Just spent an extremely enjoyable Saturday morning on the Sussex University campus for one of our Applicant Visit Days; there’ll be several more of these occasions over the next few months and I only hope we have such glorious weather for the others!
I thought I’d celebrate the fact that it all went well by posting a bit of old-fashioned good-time jazz. It’s getting on for seven years since the death of the great Humphrey Lyttelton, who was not only a fine trumpeter and bandleader but also blessed with wickedly dry sense of humour. During the late 1940s and early 1950s Humph’s band had a terrific front line consisting of Wally Fawkes on clarinet and the superb Keith Christie on trombone, led by himself on trumpet. Apparently when they did late-night gigs, Keith Christie had a habit of occasional dozing off while someone else was soloing. Not unreasonably, this behaviour reminded Humph of the Dormouse at the Mad Hatter’s Tea Party in Alice’s Adventures in Wonderland, so he decided to write a tune with that name in honour of Keith Christie. I have the studio recording of The Dormouse, which was released on Parlophone as a 78rpm single, and it’s such a blast that I love it to bits, but this is a live performance which I just came across a few days ago. It comes from a famous concert at the Royal Festival Hall in July 1951 sponsored by the National Federation of Jazz Organizations (NFJO) which featured a number of bands as well as Humph’s.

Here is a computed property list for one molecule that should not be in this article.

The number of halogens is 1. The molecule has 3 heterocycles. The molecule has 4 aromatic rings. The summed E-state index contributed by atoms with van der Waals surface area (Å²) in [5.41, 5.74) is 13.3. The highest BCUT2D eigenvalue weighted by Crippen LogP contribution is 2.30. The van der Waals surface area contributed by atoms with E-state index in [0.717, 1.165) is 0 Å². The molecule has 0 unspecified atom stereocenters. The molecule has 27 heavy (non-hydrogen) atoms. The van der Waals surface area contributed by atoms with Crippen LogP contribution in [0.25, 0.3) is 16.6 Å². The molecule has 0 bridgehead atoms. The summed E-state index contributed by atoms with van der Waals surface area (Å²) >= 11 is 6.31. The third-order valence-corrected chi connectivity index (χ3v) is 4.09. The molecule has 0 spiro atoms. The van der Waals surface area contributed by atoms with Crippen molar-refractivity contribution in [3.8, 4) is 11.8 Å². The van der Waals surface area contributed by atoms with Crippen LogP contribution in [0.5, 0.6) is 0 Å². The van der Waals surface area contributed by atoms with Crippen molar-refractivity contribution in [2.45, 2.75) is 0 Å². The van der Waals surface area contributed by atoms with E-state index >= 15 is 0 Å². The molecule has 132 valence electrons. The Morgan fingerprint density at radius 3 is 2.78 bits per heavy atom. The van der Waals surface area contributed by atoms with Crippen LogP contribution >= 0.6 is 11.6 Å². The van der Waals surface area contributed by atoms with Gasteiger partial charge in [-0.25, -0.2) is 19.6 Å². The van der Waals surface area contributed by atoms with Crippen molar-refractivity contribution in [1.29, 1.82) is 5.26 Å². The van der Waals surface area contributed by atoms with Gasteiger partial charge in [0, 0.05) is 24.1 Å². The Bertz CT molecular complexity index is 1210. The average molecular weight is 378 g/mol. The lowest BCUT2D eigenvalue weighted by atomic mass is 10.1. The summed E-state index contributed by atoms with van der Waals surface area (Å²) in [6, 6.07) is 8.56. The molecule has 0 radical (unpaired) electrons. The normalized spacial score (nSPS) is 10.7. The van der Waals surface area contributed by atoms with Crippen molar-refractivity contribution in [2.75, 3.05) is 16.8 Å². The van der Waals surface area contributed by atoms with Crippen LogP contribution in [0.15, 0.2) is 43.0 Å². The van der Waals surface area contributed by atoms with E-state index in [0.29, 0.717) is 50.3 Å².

Anyway, it’s a delicious helping of New Orleans jazz served with a generous side order of English eccentricity, guaranteed to bring a smile to the most crabbed of faces. The trombone introduction and fills by Keith Christie, in whose honour the tune was written, are typically full of humour, but the improvised ensemble playing is absolutely terrific, especially from about 1.55 onwards. Humph’s band of this time didn’t have the greatest rhythm section – Humph himself joked that they often sounded like they were wearing diving boots – but the front line was world class.
ps. It definitely should be “The Dormouse” not “The Doormouse”…
pps. Unless my ears deceive me I think this number is announced by Kenneth Horne…Follow @telescoper